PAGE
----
Recovery center ‘ran out of cash,’ CFO says

PALM SPRINGS, Fla. — Alexander Hoinsky said he has known about Retreat Behavioral Health’s dire financial situation for at least a year, but he grew more concerned over the last two months as the company’s top executives stopped taking his calls.

Hoinsky, who has served as Retreat’s chief financial officer for the last five years, told WPTV by phone: “I left messages and emails [and] laid out what was going to go forward. Basically, they did not want to hear it.”

The CFO said it’s been two months since he has spoken to Peter Schorr, president and CEO, and he has not communicated with Scott Korogodsky, chief administrative officer, for “about a month.”

Retreat Behavioral Health announced the death of Schorr, the company’s founder, in a Facebook post on Saturday. Delray Beach police confirmed that officers responded to a death by suicide at Schorr’s home at about 8:30 a.m. the day before.

Five days later, on Wednesday, Korogodsky also died by suicide at his home in Lantana, according to police.

“Did I think it would happen? No. But, the fact that they didn’t want to communicate with me — the person who always gave them the bad news — told me something,” Hoinsky said of the recent deaths.

Region C Palm Beach County

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Retreat at Palm Beach, the company’s facility on Lake Worth Road in Palm Springs, abruptly closed on Friday. Employees told WPTV that about 100 mental health and substance use patients were discharged, including 30 patients who were left with nowhere to go. Employees also said Retreat did not issue paychecks to roughly 200 employees for the last two-week pay period.

“Here’s the facts: the company ran out of cash,” said Hoinsky, who pointed to a dramatic decrease in patients. “Revenue dropped drastically and they didn’t adjust costs.”

Retreat’s facilities in Lancaster County, Pennsylvania and New Haven, Connecticut, also shut down, leaving hundreds of additional employees and patients in the dark, according to media reports.

Kevin Walker, executive director at Retreat’s Pennsylvania location, sent a statement to WGAL-TV that said, “Obviously, this is a difficult and sad time for us. Due to some financial challenges and the unexpected passing of our founder and owner on Friday, we have made the difficult decision to, at a minimum, suspend operations temporarily.”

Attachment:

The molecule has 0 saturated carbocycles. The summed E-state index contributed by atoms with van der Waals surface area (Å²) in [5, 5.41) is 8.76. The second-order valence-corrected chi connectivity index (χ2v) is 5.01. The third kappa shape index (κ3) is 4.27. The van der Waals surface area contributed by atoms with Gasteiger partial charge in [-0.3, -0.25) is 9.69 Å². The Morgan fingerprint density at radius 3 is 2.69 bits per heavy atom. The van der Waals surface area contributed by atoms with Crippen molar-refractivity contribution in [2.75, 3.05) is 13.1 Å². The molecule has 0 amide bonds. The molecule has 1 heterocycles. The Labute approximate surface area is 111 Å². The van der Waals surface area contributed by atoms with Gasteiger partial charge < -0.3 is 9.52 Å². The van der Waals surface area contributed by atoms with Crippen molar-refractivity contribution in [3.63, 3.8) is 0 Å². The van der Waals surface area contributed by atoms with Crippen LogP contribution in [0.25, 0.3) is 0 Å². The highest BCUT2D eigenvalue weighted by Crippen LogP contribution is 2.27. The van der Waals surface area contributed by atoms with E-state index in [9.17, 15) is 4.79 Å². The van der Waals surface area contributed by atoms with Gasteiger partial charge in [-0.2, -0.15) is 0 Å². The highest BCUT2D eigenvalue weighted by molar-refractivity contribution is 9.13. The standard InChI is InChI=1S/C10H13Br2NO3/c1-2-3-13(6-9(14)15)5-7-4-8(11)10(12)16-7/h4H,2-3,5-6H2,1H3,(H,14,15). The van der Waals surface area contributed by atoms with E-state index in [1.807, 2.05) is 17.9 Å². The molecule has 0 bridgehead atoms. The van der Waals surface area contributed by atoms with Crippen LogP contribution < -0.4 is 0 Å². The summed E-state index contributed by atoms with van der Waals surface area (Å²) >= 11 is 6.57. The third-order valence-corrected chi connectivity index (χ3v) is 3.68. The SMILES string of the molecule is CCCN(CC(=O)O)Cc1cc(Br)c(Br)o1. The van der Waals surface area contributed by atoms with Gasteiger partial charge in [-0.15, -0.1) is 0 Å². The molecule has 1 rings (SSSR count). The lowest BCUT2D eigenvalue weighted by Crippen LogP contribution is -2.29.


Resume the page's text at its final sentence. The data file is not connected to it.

Region C Palm Beach County

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Hoinsky said Schorr “had total control of the cash” while he managed the processing of payroll and helped put together the budget. The company spent $1.5 million every two weeks to pay its 750 employees in three states. He said all employees, including himself, have not received their most current paycheck.

“Do you anticipate that the employees will see their money soon,” WPTV reporter Joe Fisher asked Hoinsky.

“They should,” he replied. “I had no control over the money and I have no control over the money now.”

WPTV reported earlier this week about two pending lawsuits that shed light on Retreat’s financial turmoil.

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A lawsuit filed in January against Schorr in Palm Beach County accuses him of hanging onto a $50,000 deposit for a property sale that didn’t go through. A New York lawsuit seeks more than $5 million from the company that owns Retreat for “numerous defaults” on a loan, dating back to 2018.

In addition, court records show the Palm Beach County Tax Collector sued Retreat Behavioral Health for not paying a property tax bill worth about $1,700.

Hoinsky said he was aware of the lawsuits; however, he said he was not involved in rectifying those situations.

The CFO, who said he’s not entirely sure if he still has a job, expressed optimism that employees will be paid when additional money is collected from insurance companies.

“I have not heard from anybody,” Hoinsky said. “I assume I will have nothing at all to do with the company moving forward. That’s where I am at.”